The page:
Woman Finds Snake Slithering on Shelf of Baked Beans in Target Store

On Monday, one woman got the shock of her life while shopping at her local Target store in Apex, North Carolina.

At first, Diane Dupre thought the black rat snake resting on a shelf amongst cans of baked beans was fake and started looking around for cameras set up to record the prank.

"I thought it was a child's toy, so I thought, 'oh my goodness someone is pranking me, where's the camera this is a joke,' because it was totally still," Dupre told local news channel WRAL.

When Dupre took out her phone to take a picture of the supposedly plastic reptile, she was shocked to see it beginning to move.

"As I zoomed in, I was going to take a photo, the tongue came out and that's how I knew this is a real snake," she said.

She looked around for others in the store aisle but found no one was nearby. In Dupre's recording, she can be heard asking for "help" in a composed tone.

"I looked up and down the aisle and I was calmly freaking out," she explained. "See, he's slithering, oh my gosh I can't even look at this. I'm telling the men to hurry."

A Target spokesperson told WRAL that they got the snake out safely and released it back into the wild. They believe the snake found its way inside on a cart or by other means of transportation. They immediately disinfected the area where the snake was found and also plan to bring in a pest control company to do a thorough sweep of the store.

Originally from upstate New York, Dupre and her husband aren't used to seeing snakes this size, they told WRAL.

"I was like, 'oh my goodness this is for real, this is North Carolina and this is snake season and there is a snake on top of the baked beans here,'" she said.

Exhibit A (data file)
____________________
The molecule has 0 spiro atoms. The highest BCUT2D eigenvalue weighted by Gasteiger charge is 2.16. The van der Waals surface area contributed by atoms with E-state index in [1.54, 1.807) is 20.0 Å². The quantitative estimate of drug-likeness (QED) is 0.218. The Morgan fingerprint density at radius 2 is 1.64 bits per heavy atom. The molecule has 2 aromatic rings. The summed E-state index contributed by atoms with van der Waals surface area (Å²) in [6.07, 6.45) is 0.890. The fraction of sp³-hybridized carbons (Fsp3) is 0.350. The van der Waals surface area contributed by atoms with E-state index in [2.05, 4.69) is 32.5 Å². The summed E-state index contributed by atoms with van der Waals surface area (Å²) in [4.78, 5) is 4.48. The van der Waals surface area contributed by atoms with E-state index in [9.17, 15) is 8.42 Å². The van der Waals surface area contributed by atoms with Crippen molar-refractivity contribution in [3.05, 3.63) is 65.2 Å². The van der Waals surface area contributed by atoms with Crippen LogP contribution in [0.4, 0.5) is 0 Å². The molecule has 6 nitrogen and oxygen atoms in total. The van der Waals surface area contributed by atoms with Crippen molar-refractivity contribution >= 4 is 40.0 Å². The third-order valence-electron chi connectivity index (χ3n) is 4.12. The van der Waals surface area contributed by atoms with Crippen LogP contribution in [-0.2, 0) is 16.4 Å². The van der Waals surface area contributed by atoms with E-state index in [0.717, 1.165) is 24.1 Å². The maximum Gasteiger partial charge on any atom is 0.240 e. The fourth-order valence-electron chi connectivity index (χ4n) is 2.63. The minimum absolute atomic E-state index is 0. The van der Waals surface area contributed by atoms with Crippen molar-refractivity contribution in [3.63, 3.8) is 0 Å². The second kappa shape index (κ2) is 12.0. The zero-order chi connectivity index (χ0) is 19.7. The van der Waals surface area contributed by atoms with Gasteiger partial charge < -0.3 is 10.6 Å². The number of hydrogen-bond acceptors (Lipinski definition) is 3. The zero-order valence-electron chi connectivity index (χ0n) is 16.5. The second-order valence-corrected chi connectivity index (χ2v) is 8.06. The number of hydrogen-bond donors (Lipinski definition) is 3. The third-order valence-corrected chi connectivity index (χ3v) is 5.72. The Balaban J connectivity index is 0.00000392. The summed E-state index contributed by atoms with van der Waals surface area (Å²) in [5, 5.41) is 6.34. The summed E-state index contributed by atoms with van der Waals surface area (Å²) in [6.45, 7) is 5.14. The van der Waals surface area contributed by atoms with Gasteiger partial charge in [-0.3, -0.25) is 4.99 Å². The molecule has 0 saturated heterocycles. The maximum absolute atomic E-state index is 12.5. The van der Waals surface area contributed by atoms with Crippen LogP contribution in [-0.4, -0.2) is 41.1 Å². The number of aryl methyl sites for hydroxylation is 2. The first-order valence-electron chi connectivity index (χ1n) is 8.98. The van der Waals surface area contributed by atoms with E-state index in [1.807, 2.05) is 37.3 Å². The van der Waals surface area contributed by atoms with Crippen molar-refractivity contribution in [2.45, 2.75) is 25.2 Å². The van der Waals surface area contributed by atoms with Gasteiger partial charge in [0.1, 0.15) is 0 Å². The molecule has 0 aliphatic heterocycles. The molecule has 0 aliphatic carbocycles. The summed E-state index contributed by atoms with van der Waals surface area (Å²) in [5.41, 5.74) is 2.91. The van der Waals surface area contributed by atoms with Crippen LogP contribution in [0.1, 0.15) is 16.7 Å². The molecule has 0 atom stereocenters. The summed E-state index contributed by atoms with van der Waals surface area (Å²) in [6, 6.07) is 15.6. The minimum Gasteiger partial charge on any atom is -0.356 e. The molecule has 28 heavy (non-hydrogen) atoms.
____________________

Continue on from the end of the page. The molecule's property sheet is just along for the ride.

Black rat snakes, also known as eastern rat snakes, are excellent swimmers and climbers, according to the National Wildlife Federation. They are large non-venomous snakes between 3.5 and 7 feet long and are most likely to be seen around buildings hunting for rodents, amphibians, and young birds.

North Carolina State Professor Gregory Lewbart assured WRAL that black rat snakes are harmless to humans. He said it's common for these snakes to end up in places like a grocery store, and they often even end up in his vet school. He said that it's possible the snake had hibernated inside the store.

"These snakes are out of hibernation, they're moving around, they're looking for food, they might be looking for mates," Lewbart said.

Dupre told WRAL that it's a trip she'll never forget.

"Pretty exciting and a story I'll be telling for years."

Black rat snake
Jim McGrath of Nature Discovery, a Michigan natural sciences education group, handles a Michigan Black Rat Snake at the 2012 Detroit River Days Festival. Paul Warner/GETTY